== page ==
There was a rich man who was dressed in purple and wore fine linen. Even his undergarments were made of fine linen. While the rich man lived in luxury, others brought a beggar named Lazarus to the man’s home and laid him outside the front gate. Open sores covered the beggar’s body: so much so that the dogs came and licked his wounds. Though the beggar longed to eat the discarded scraps, the rich man offered none. Such was his hard heart. And yet the beggar’s circumstances did not make him bitter towards God. His faith in my Father’s promises kept the poor man from becoming distracted with envy, jealousy, and hatred towards the rich man.
Each day the rich man would open his front gate and, turning his head to look away, walk past the beggar. Inside his palace the rich man feasted lavishly, often alone, though sometimes with his brothers. Like the Pharisees, the rich man was a lover of money. Wealth was his god.
The time came when Lazarus died and the angels carried him to Abraham’s side. The rich man also died and was buried.
In Hades, where he was in torment, the rich man looked up and saw Abraham far away, with Lazarus by his side. So he called to him, “Father Abraham, have pity on me and send Lazarus to dip the tip of his finger in water and cool my tongue, because I am in agony in this fire.”
Even in Hades the rich man still refused to speak to the poor man, still refused to make eye contact. In his suffering the rich man still ordered others to “go” and “do” for him. The habits and attitudes he established in this life, he carried with him to Hades. This is a warning to all. God knows everyone’s heart and from the heart come evil thoughts, murder, adultery, sexual immorality, theft, false testimony, slander. But when you are in me, I will guard your heart.
Abraham replied, “Son, remember that in your lifetime you received your good things, while Lazarus received bad things. Now he is comforted here and you are in agony. And besides all this, between us and you a great chasm has been set in place, so that those who want to go from here to you cannot, nor can anyone cross over from there to us.”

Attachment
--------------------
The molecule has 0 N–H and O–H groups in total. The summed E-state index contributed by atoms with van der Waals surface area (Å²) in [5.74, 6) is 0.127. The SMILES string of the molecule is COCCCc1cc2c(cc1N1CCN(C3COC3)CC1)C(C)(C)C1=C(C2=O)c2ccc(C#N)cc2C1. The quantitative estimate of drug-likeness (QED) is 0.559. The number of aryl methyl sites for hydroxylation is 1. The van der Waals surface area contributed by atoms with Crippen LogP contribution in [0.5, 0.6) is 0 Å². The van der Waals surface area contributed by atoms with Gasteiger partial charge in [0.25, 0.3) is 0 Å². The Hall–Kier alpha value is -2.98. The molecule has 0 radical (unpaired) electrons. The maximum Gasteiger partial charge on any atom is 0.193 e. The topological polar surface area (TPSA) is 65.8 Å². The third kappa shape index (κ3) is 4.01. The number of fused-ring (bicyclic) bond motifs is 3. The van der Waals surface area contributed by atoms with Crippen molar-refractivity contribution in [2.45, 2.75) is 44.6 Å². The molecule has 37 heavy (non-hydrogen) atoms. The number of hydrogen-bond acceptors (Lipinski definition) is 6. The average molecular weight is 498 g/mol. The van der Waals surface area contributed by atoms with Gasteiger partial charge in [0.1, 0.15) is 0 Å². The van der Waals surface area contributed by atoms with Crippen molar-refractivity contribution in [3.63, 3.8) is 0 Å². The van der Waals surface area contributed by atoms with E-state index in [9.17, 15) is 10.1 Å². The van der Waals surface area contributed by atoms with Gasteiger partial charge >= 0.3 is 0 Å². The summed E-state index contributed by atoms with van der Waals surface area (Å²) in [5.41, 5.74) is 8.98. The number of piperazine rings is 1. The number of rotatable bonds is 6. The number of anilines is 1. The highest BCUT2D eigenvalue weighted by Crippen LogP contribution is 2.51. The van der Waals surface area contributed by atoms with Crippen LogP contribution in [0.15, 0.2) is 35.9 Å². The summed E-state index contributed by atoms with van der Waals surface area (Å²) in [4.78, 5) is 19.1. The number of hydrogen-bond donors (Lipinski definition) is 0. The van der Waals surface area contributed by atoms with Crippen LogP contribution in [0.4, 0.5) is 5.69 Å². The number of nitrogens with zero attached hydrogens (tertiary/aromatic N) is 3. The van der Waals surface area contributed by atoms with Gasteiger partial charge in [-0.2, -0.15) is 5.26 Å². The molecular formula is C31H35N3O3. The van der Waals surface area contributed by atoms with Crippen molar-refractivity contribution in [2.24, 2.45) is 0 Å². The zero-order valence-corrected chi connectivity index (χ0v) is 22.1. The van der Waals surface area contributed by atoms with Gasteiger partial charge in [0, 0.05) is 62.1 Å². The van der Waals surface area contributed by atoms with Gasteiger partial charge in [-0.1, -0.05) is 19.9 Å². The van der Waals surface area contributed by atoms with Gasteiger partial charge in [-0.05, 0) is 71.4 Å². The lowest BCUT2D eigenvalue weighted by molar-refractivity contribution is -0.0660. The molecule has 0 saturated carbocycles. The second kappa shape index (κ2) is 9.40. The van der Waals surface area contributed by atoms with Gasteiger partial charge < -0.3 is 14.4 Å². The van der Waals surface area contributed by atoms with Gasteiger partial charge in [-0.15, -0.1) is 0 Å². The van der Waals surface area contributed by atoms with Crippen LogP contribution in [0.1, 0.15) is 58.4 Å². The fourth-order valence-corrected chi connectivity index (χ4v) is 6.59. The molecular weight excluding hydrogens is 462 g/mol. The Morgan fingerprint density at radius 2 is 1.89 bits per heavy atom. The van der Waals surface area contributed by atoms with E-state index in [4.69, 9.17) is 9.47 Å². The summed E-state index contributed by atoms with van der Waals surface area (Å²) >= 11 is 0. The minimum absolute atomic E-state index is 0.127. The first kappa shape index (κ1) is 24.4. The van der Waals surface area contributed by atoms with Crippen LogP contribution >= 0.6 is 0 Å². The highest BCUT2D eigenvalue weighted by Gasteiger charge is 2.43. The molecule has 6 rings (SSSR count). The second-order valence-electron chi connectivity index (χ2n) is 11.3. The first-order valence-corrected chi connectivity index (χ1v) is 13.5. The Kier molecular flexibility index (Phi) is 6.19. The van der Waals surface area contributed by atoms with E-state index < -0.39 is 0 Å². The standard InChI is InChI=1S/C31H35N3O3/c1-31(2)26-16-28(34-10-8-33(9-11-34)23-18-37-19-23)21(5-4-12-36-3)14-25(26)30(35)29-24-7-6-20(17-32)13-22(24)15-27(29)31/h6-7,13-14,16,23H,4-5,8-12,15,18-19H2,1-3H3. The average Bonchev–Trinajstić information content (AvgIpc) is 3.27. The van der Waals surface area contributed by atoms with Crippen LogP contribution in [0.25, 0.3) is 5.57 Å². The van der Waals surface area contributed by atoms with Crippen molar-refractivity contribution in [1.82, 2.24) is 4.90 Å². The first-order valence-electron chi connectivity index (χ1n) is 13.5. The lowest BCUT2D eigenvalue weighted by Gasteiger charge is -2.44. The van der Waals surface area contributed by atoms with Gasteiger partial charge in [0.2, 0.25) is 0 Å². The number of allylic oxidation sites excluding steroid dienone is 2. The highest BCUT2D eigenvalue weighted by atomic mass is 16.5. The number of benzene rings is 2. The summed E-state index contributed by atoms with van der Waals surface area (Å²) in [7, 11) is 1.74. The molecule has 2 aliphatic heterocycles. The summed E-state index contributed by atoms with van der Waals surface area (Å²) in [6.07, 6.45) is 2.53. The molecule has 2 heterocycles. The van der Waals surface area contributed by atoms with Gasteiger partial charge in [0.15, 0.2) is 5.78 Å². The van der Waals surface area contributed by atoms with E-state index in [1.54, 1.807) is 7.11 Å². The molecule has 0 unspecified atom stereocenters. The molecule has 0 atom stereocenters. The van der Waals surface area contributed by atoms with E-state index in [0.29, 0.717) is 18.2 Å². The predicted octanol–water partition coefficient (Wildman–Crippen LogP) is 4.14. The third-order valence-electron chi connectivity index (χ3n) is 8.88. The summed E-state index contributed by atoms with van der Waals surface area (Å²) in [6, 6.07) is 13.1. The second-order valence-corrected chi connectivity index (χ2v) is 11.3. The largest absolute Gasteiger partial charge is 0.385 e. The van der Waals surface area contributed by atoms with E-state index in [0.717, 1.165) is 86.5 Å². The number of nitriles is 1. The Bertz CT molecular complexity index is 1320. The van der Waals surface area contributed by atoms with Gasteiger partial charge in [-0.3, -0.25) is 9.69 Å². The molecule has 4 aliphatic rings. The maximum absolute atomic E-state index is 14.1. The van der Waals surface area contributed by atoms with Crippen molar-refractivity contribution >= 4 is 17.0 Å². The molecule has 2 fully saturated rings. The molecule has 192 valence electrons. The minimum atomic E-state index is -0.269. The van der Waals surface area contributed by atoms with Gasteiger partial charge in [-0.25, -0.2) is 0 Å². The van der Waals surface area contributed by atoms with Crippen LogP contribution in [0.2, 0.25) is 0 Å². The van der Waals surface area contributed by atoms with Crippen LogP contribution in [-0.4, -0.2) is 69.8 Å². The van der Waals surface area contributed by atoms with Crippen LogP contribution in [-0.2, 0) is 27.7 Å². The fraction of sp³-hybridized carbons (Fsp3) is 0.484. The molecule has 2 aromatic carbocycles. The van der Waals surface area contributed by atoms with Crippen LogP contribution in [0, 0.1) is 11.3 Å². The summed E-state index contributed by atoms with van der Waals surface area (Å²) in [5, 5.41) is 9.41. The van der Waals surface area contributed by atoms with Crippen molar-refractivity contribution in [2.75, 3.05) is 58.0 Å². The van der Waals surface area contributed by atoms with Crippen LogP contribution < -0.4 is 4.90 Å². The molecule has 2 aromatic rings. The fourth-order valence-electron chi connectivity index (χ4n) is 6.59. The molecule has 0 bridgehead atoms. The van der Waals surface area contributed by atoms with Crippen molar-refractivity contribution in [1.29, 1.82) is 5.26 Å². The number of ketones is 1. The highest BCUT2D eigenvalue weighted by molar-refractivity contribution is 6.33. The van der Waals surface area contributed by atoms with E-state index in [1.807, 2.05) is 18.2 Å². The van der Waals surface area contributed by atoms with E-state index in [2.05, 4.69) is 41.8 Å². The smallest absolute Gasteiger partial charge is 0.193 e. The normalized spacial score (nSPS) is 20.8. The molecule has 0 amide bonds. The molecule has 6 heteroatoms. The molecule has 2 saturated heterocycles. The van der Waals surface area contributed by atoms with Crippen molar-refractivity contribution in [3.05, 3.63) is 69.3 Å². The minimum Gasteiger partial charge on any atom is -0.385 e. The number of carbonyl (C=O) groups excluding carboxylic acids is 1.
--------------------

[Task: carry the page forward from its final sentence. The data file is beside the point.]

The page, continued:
I tell you it is not I who fixed this great chasm but those who reject me. Even after losing his first born, Pharaoh’s heart remained hardened. A lifetime of rejecting God’s love and mercy is a habit you take into eternity. The dead in Hades desire pity; I desire repentance. The distance between the two is great.
The rich man answered, “Then I beg you, father, send Lazarus to my family, for I have five brothers. Let him warn them, so that they will not also come to this place of torment.”
Abraham replied, ‘They have Moses and the Prophets; let them listen to them.’
“No, father Abraham,” he said, “but if someone from the dead goes to them, they will repent.”
He said to him, “If they do not listen to Moses and the Prophets, they will not be convinced even if someone rises from the dead.”
Are you a lover of money or me? Time spent on others is time spent with me. When others are hungry and you give them something to eat, you are feeding me. When a beggar is thirsty and you give him something to drink, you are inviting me in. When the naked need clothes and you offer your garments, you clothe me. When you tend to the sick, you care for me. When you leave the gate and step behind the bars, you find me in prison.
Here I am! I stand at the door and knock. If anyone hears my voice and opens the door, I will come in and we will feast together.